This is a guest post by Zach Klitzman, the editorial assistant in the Library’s Publishing Office.
The latest entry in the Library’s acclaimed Crime Classics series is a new edition of “The Conjure-Man Dies,” a product of the Harlem Renaissance and the most important work of long-overlooked writer Rudolph Fisher. First published in 1932, the book was the first full-length mystery novel to feature an all-Black cast of characters, including detectives, suspects and victims.
In the 1920s and the 1930s, African Americans in New York and other cities produced a major outpouring of arts, music and literature. This explosion of culture—nicknamed the Harlem Renaissance after the New York neighborhood where many of these artists lived—was the result of several factors, most notably the Great Migration, when millions of African Americans sought job opportunities in northern cities like New York, Chicago, Detroit, Philadelphia and Washington, D.C. Many luminaries from this period, such as poet Langston Hughes, musician Duke Ellington, actor Paul Robeson, writer Zora Neale Hurston and singer Bessie Smith remain among the most celebrated figures in American arts and letters.
Fisher, though, faded from view as the years passed.
A writer, orator, musician, physician and radiologist, he was a renaissance man. Hughes, a close friend, noted in his autobiography that Fisher “frightened me a little, because he could think of the most incisively clever things to say—and I could never think of anything to answer.” Fisher passed away from cancer at the age of 37 in 1934, cutting short a promising career.
“Conjure-Man” is a fitting title for the Crime Classics series. Launched in 2020, the series features some of the finest American crime writing from the 1860s to the 1960s. Drawn from the Library’s collections, each volume includes the original text, an introduction, author bio, notes, recommendations for further reading and suggested discussion questions from mystery expert Leslie S. Klinger. This special edition also features exclusive reminiscences from Fisher’s granddaughter, Laurel Fisher.
The book’s plot: N’Gana Frimbo, the titular “conjure-man” from Africa, is discovered bludgeoned in his consultation room. Perry Dart, one of Harlem’s few Black police detectives, arrives to investigate. Together with Dr. Archer, a physician from across the street, Dart is determined to solve the mystery, while Bubber Brown and Jinx Jenkins, local hustlers keen to clear themselves of suspicion of murder, undertake their own investigations. The book is full of local slang, what Fisher called “Harlemese,” adding a distinct authenticity to this groundbreaking novel.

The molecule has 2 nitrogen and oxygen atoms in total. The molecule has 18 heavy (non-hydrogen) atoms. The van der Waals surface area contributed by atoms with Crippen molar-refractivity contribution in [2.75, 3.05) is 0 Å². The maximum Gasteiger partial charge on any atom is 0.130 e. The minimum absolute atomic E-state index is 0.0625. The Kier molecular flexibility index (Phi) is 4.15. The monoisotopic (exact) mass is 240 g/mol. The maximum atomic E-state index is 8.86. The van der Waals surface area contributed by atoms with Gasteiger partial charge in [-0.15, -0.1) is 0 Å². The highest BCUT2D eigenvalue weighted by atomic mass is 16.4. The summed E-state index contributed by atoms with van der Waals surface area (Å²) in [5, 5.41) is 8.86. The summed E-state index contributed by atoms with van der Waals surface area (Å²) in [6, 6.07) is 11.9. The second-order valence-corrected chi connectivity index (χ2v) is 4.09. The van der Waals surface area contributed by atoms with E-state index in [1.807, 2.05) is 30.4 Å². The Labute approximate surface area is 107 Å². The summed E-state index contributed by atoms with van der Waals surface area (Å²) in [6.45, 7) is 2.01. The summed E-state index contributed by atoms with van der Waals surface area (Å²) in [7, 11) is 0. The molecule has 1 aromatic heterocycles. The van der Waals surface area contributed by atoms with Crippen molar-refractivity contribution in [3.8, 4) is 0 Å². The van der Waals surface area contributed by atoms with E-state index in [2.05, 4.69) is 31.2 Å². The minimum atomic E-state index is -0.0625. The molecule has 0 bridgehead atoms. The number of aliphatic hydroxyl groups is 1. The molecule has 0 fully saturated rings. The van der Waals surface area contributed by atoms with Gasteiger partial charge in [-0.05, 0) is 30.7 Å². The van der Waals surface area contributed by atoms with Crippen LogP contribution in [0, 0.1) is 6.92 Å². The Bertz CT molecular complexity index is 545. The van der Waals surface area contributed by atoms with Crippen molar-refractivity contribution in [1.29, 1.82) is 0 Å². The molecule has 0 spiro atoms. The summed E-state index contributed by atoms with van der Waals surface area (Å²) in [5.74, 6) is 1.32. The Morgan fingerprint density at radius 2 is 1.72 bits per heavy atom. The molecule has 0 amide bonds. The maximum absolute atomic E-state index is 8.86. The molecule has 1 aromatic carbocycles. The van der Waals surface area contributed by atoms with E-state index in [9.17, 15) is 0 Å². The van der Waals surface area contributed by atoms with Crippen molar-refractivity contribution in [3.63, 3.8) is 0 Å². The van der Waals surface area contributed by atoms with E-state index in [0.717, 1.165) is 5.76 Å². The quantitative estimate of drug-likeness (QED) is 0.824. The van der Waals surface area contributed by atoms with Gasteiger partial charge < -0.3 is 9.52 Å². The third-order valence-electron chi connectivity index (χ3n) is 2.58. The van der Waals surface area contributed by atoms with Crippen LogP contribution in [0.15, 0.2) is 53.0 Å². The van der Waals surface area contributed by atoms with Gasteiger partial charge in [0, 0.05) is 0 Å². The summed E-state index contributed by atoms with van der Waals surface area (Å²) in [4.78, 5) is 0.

Fisher received bachelor’s and master’s degrees from Brown University (he graduated Phi Beta Kappa) before graduating from Howard University’s medical school with more honors in 1924. He soon moved to Long Island with his family, where he began a medical practice specializing in X-rays. The same year he graduated medical school, he published his first piece of fiction, a short story entitled “The City of Refuge” in the Atlantic Monthly. He published 15 more short stories, which were highly regarded.
His first novel, “The Walls of Jericho,” appeared in 1928. The novel centers on a Black lawyer who buys a house in a white neighborhood bordering Harlem, and the ensuing antagonism of his new neighbors. The tone is more satirical than menacing, with Bubber and Jinx also making appearances, prefacing their comic turns in “Conjure-Man.”
When Fisher died in 1934, he was in the middle of adapting “Conjure-Man” as a stage play. Two years later, the play debuted at the Lafayette Theatre in Harlem, produced by the Negro Unit of the Federal Theatre Project. The FTP was a New Deal program that provided grants to actors, directors, and other theater professionals from 1935 to 1939. Two dozen photos of the play can be seen as part of the Federal Theater Project’s online collections.
The Library is home to a wealth of resources related to the Harlem Renaissance. Jazz enthusiasts will dig William P. Gottlieb’s photographs of musicians like Duke Ellington and Louis Armstrong. Ten of Zora Neale Hurston’s original plays are held in the Manuscript Division. And the Federal Writer’s Project contains many first-hand narratives of life in Harlem during this time period. For more Harlem Renaissance material, check out this research guide.
Crime Classics are published by Poisoned Pen Press, an imprint of Sourcebooks, in association with the Library of Congress. The Conjure-Man Dies, published on April 5, is available in softcover ($14.99) from booksellers worldwide, including the Library of Congress shop.
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